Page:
Desert monitor photographed for first time in Şanlıurfa
The desert monitor was photographed in its natural habitat for the first time by Turan Çetin.
The lizard was found by members of the Nature Association, which has been endeavoring to save the reptile from extinction through a project known as Urfa's Steppes, launched as part of the campaign Target Zero Extinction. Although some locals claimed to have seen it many times, the desert monitor had never been photographed before in Turkey as they are able to quickly escape observers. Growing over a meter in length, this desert monitor is Turkey's largest lizard species.
Also known as the giant lizard among locals since most have never seen a reptile of such size before, the desert monitor was photographed in its natural habitat for the first time by Turan Çetin from the Nature Association. Çetin's achievement raised the morale of the team, which still holds out hope for preserving many steppe animals that face extinction in the Southeast because of the rapid loss of their habitat. While the average size of a desert monitor is one meter, they may grow as long as one-and-a-half meters.
The association first located the spots where the lizard was reported to have been seen by villagers, who, in most cases, try to kill this type of lizard as they greatly fear its rather daunting appearance. After the association started holding information sessions with the villagers, they became more aware of its characteristics and made efforts to protect the species.
"We have even played games with school kids to teach them more about this lizard and spoke with as many villagers as we could. Ahmet Demir, who is a volunteer member of our association, has been exploring the region for two years and making a record of all the places where the animal was seen. We managed to photograph and film it with the voluntary help of the villagers for the most part," Güven Eken, the director general of the association, stated.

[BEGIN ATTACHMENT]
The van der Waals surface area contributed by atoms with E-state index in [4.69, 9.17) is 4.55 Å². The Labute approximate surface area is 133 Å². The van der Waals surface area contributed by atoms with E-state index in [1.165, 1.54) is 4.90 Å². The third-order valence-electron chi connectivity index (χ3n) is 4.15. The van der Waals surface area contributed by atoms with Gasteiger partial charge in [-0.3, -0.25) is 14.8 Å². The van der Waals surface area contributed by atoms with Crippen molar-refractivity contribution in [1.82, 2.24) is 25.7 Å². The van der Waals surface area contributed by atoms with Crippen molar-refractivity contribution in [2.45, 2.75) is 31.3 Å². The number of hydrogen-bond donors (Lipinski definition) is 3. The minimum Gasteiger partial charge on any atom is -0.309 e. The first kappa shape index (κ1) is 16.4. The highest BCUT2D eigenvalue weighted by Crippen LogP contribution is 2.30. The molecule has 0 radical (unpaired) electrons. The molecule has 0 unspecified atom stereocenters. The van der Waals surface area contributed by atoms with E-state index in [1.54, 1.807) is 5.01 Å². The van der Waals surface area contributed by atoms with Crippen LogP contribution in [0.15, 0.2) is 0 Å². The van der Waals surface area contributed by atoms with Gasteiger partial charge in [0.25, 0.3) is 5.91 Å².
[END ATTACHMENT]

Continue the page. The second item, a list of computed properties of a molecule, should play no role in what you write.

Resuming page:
Eken noted that the association's Urfa team had been working for a long time to make people aware of the beauty and richness of the region's steppes. "The filming of very rare animals such as the desert monitor is a very important development in terms of reminding Turkey that nature doesn't consist of only 'blue and green.' The species that have a special place in our culture are all steppe animals such as gazelles and cranes," he said, adding that the association would continue doing its utmost to raise the bar of awareness and protect the animal life in the steppes.
Desert monitor (Varanus griseus griseus)
Varanus griseus griseus is a predator. Its teeth are acute and compressed. Its snout is depressed at the end, as long as the distance from the anterior border of the orbit to the anterior border of the ear. Its nostrils are an oblique slit, about four times as distant from the end of the snout as from the orbit. The digits are rather short. Its tail is round or slightly compressed. The scales of the head, including the supra-oculars, are very small and granular. The scales on the upper surface are small, smooth or feebly keeled; those on the sides of the neck are generally conical in adult specimens. The abdominal scales are smooth, in 110 to 125 transverse series (counted from collar-fold to groin). Its caudal scales are more or less distinctly keeled with no caudal crest. It is grayish yellow, sometimes with more or less distinct brown cross bars on the back and tail, and brown streaks along the sides of the neck. The young have round yellow spots and dark brown cross bars and temporal and cervical streaks with a few brown lines across the snout and short vertical brown lines on the lower lip. The female can lay up to 12 eggs at a time. They are terrestrial as well as arboreal and dig burrows. This species lives in North Africa and the Middle East, including the Turkish towns of Ceylanpınar, Şırnak and Silopi as well as the steppes of Şanlıurfa.